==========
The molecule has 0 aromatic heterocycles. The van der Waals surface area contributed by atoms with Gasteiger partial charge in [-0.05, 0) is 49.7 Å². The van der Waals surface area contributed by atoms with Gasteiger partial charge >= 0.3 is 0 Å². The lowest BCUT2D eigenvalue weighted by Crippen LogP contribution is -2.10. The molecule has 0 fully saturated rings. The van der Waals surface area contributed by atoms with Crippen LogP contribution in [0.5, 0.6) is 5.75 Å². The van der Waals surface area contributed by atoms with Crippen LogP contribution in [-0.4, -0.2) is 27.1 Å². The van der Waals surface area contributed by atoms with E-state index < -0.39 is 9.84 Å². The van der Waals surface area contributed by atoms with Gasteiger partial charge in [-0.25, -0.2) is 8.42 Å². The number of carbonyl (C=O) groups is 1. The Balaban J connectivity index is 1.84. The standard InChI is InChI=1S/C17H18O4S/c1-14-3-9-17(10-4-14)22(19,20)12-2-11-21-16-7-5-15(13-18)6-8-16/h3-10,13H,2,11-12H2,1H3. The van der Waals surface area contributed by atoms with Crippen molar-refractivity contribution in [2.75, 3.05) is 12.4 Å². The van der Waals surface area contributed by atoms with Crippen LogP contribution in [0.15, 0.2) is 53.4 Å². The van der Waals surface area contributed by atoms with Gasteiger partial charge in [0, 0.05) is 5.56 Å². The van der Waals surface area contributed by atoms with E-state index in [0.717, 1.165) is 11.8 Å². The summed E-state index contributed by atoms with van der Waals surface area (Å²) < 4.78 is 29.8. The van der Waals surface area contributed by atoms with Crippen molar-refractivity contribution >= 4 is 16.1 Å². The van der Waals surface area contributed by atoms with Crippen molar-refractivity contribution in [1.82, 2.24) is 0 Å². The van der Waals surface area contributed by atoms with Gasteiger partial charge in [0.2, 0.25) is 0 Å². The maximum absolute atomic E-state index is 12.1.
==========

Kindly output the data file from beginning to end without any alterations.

The molecule has 0 aromatic heterocycles. The van der Waals surface area contributed by atoms with Gasteiger partial charge in [-0.05, 0) is 49.7 Å². The van der Waals surface area contributed by atoms with Gasteiger partial charge >= 0.3 is 0 Å². The lowest BCUT2D eigenvalue weighted by Crippen LogP contribution is -2.10. The molecule has 0 fully saturated rings. The van der Waals surface area contributed by atoms with Crippen LogP contribution in [0.5, 0.6) is 5.75 Å². The van der Waals surface area contributed by atoms with Crippen LogP contribution in [-0.4, -0.2) is 27.1 Å². The van der Waals surface area contributed by atoms with E-state index < -0.39 is 9.84 Å². The van der Waals surface area contributed by atoms with Gasteiger partial charge in [-0.25, -0.2) is 8.42 Å². The number of carbonyl (C=O) groups is 1. The Balaban J connectivity index is 1.84. The standard InChI is InChI=1S/C17H18O4S/c1-14-3-9-17(10-4-14)22(19,20)12-2-11-21-16-7-5-15(13-18)6-8-16/h3-10,13H,2,11-12H2,1H3. The van der Waals surface area contributed by atoms with Crippen molar-refractivity contribution in [2.75, 3.05) is 12.4 Å². The van der Waals surface area contributed by atoms with Crippen LogP contribution in [0.15, 0.2) is 53.4 Å². The van der Waals surface area contributed by atoms with Gasteiger partial charge in [0, 0.05) is 5.56 Å². The van der Waals surface area contributed by atoms with E-state index in [0.717, 1.165) is 11.8 Å². The summed E-state index contributed by atoms with van der Waals surface area (Å²) < 4.78 is 29.8. The van der Waals surface area contributed by atoms with Crippen molar-refractivity contribution >= 4 is 16.1 Å². The van der Waals surface area contributed by atoms with Crippen molar-refractivity contribution in [1.82, 2.24) is 0 Å². The van der Waals surface area contributed by atoms with Gasteiger partial charge in [0.2, 0.25) is 0 Å². The maximum absolute atomic E-state index is 12.1.